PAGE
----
(related to Problem: Catching The Mice)

In order that the cat should eat every thirteenth mouse, and the white mouse last of all, it is necessary that the count should begin at the seventh mouse (calling the white one the first)—that is, at the one nearest the tip of the cat's tail. In this case, it is not at all necessary to try starting at all the mice in turn until you come to the right one, for you can just start anywhere and note how far distant the last one eaten is from the starting point. You will find it to be the eighth, and therefore must start at the eighth, counting backward from the white mouse. This is the one I have indicated.

In the case of the second puzzle, where you have to find the smallest number with which the cat may start at the white mouse and eat this one last of all, unless you have mastered the general solution of the problem, which is very difficult, there is no better course open to you than to try every number in succession until you come to one that works correctly. The smallest number is twenty-one. If you have to proceed by trial, you will shorten your labor a great deal by only counting out the remainders when the number is divided successively by $13,$ $12,$ $11,$ $10,$ etc. Thus, in the case of $21,$ we have the remainders $8,$ $9,$ $10,$ $1,$ $3,$ $5,$ $7,$ $3,$ $1,$ $1,$ $3,$ $1,$ $1.$ Note that I do not give the remainders of $7,$ $3,$ and $1$ as naught, but as $7,$ $3,$ and $1.$ Now, count round each of these numbers in turn, and you will find that the white mouse is killed last of all. Of course, if we wanted simply any number, not the smallest, the solution is very easy, for we merely take the least common multiple of $13,$ $12,$ $11,$ $10,$ etc. down to $2.$ This is $360360,$ and you will find that the first count kills the thirteenth mouse, the next the twelfth, the next the eleventh, and so on down to the first. But the most arithmetically inclined cat could not be expected to take such a big number when a small one like twenty-one would equally serve its purpose.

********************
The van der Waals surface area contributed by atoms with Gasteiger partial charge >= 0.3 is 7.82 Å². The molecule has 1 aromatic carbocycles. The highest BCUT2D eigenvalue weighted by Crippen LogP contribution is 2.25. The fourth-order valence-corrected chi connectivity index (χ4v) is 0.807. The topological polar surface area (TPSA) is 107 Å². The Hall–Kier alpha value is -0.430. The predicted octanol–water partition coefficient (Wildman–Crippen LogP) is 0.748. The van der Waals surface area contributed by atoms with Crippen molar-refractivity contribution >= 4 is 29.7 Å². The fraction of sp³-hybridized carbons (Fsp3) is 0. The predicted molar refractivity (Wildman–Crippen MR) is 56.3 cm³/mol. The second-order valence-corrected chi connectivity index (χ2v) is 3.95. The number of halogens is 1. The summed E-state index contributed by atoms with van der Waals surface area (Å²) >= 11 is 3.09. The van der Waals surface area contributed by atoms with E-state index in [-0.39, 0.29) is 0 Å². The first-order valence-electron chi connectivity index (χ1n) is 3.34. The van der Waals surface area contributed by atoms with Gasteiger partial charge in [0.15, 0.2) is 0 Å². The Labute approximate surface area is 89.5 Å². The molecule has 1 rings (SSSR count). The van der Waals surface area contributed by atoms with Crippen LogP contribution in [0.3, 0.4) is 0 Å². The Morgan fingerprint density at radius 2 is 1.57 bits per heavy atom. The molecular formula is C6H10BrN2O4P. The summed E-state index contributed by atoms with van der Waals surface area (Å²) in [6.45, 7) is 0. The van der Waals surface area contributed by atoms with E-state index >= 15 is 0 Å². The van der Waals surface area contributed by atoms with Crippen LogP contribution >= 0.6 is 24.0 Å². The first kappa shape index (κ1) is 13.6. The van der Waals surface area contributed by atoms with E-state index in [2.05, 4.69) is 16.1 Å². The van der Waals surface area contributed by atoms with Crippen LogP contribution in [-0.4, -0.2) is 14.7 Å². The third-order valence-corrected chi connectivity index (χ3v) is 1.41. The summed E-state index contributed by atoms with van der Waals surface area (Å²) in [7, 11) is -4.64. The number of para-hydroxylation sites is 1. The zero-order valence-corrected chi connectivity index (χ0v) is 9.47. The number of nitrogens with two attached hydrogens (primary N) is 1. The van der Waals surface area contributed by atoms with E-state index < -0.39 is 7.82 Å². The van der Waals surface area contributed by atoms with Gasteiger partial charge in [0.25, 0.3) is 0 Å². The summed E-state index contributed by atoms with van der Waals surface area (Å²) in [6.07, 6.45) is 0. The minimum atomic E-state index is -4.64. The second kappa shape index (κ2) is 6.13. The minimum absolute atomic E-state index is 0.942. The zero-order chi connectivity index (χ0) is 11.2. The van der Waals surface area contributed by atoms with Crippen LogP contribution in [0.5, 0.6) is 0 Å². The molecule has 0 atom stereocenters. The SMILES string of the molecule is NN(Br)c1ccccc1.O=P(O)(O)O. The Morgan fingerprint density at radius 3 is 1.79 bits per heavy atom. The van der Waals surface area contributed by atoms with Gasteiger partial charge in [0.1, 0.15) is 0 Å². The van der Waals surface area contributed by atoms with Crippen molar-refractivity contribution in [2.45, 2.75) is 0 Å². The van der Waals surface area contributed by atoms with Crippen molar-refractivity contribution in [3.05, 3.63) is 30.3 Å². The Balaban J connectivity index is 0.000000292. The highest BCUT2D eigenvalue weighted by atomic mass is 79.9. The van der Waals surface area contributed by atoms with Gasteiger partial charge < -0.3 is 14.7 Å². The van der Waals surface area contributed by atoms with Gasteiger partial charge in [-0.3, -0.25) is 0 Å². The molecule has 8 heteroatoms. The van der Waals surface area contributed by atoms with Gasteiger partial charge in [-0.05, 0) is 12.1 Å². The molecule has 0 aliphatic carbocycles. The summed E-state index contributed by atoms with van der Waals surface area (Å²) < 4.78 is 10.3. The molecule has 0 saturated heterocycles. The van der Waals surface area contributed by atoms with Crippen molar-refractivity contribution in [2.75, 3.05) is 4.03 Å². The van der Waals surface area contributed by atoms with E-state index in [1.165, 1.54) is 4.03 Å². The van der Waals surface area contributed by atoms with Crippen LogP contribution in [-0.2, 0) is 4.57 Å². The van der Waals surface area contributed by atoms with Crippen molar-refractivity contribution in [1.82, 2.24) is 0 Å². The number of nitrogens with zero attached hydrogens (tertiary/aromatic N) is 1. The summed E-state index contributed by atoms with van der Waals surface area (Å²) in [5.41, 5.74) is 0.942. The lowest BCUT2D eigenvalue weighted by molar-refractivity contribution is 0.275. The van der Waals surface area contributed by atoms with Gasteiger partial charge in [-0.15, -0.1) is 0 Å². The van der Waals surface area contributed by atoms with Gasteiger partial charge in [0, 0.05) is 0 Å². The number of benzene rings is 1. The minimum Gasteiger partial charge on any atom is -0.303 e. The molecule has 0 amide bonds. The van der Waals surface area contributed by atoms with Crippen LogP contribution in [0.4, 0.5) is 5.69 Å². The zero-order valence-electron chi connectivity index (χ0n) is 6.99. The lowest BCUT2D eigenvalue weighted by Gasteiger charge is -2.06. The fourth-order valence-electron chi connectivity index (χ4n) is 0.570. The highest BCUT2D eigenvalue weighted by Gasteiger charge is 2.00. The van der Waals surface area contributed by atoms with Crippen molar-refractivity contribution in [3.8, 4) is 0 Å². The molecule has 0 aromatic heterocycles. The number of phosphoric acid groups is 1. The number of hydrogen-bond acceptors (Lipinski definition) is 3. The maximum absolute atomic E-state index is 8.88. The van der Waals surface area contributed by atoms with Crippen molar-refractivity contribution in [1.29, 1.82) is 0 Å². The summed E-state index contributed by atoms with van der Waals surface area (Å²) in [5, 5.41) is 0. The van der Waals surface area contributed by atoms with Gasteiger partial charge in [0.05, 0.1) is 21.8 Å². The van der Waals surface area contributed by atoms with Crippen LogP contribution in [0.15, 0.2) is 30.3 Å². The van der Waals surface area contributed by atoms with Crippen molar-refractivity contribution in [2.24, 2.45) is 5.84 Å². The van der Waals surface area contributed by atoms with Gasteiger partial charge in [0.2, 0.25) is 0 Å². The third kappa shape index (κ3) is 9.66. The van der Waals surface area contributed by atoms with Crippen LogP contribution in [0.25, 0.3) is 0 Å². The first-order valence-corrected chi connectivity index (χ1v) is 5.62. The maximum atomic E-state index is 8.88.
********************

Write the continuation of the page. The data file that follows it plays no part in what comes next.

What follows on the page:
In the third case, the smallest number is $100.$ The number $1,000$ would also do, and there are just seventy-two other numbers between these that the cat might employ with equal success.

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Project Gutenberg

  1. Dudeney, H. E.: "Amusements in Mathematics", The Authors' Club, 1917

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